Lexus needs a small electric crossover if it's ever going to capture the EV market.
Lexus is reportedly considering reviving the defunct CT model name from the dead as early as 2024 as a new compact crossover similar to the Lexus UX.
If you don't remember the Lexus CT, you're not alone. While handsome, the mediocre hybrid drivetrain and uninspiring driving experience made it a less-than-popular choice of a premium hatchback, and after an 11-year run, Lexus managed to sell just 380,000 examples before it was culled earlier this year.
According to Best Car Web, the new model will eschew the hatchback design and evolve into a compact crossover SUV with a variety of new powertrains. Unlike the original CT - sold only with a 1.8-liter hybrid engine - the replacement will be offered with a 2.0-liter hybrid, 2.5-liter gas engine, and an all-electric powertrain.
The CT200h may have left the US market in 2017, but the vehicle remained in several key markets until early this year.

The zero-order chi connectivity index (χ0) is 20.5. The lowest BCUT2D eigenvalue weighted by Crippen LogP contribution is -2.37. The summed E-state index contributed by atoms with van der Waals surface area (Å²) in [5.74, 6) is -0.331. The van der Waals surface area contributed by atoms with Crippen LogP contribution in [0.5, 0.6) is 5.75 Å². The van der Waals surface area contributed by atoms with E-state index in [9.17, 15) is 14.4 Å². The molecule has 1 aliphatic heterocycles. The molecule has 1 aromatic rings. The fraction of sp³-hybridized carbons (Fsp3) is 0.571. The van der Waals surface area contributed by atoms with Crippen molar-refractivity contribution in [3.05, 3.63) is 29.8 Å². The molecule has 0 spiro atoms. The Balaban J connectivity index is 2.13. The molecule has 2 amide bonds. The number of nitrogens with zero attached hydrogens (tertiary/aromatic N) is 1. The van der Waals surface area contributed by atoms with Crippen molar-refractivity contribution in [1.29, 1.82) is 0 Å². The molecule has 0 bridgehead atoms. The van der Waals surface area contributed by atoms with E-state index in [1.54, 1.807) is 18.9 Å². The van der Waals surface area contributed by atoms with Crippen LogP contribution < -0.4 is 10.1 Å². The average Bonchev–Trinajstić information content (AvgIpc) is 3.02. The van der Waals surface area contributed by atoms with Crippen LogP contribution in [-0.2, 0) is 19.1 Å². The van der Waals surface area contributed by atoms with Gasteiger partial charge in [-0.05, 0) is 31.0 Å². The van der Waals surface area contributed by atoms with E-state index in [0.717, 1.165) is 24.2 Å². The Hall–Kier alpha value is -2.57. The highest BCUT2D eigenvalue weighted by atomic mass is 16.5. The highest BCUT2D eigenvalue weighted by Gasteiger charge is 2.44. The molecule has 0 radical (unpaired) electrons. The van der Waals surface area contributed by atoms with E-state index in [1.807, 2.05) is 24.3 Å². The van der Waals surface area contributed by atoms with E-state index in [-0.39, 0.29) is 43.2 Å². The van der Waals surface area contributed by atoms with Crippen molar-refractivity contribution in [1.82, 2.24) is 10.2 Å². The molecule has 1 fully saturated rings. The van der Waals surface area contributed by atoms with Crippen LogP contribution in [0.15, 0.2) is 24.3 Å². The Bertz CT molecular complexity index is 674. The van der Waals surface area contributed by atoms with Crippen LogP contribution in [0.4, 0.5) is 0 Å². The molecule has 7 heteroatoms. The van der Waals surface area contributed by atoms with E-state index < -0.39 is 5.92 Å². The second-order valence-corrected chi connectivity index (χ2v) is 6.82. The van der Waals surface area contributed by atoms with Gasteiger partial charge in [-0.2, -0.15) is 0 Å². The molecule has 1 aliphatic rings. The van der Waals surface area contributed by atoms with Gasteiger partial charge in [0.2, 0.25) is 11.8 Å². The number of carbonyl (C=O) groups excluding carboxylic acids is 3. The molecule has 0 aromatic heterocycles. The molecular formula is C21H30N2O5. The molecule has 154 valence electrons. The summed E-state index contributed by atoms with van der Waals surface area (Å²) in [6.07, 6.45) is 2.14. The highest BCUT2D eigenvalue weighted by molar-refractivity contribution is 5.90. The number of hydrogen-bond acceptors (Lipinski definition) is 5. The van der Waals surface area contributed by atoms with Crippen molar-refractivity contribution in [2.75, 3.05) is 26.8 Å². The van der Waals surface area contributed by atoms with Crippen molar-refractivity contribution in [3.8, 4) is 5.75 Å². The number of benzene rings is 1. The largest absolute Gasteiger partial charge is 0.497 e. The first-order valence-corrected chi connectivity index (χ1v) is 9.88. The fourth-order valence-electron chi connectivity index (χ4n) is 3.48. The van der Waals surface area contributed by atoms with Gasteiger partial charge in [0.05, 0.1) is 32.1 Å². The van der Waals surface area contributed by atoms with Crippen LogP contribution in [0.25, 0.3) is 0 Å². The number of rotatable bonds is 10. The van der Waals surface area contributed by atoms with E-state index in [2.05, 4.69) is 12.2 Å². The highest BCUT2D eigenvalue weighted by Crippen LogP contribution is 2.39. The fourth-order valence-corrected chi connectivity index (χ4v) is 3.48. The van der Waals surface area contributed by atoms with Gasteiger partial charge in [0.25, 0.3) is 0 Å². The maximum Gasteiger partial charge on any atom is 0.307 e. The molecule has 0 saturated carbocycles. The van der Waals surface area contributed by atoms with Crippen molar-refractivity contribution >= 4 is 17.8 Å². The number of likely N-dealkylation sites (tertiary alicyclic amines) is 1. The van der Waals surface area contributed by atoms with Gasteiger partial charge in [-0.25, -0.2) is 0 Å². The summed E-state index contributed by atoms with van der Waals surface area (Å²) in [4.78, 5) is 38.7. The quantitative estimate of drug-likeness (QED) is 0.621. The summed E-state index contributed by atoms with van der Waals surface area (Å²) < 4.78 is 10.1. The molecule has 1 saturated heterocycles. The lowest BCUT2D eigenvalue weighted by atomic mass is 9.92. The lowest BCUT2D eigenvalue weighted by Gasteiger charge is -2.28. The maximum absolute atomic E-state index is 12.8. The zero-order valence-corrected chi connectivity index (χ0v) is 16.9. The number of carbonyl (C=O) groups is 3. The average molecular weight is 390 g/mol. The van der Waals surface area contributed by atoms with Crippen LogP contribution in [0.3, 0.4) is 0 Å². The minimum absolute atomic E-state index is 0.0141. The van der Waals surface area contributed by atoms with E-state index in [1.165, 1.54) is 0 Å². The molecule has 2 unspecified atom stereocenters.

This rumor echoes the sentiments shared by Lexus Europe's Pascal Ruch. In 2018, the company official said Lexus would not exit the hatchback segment, and noted that the CT is important to the brand. "It's useful [for] bringing new people to the brand. People buy the CT for efficiency; with the UX, we're looking for a different customer."
At the time, hybrid and fully electric models - based on the new TNGA architecture - were rumored to replace the CT hatchback.
It seems the CT will be a more upmarket alternative to the UX. The newcomer will reportedly cost around 4.3 million yen ($29,320). In Japan, the entry-level UX is slightly cheaper, at just over four million yen ($27,200).
The report suggests the newcomer will measure 59.8 inches in height, placing it very close to the 60.6-inch-tall UX.
The advent of a fully-electric CT in the United States may do wonders for the brand. America will soon receive the Lexus RZ - the brand's first fully-electric offering in the USA - and, while it will certainly prove popular with well-to-do clients, the estimated $50,000 price tag will make it out of reach for many.
A smaller, well-priced CT could be just what Lexus needs to enter the semi-affordable EV segment and help boost its middling sales figures.
Interestingly, the brand does sell a relatively affordable electric vehicle in other markets. The UX 300e boasts 280 miles of claimed range and a starting price of £44,195 ($50,700) in the UK, but will not be coming stateside.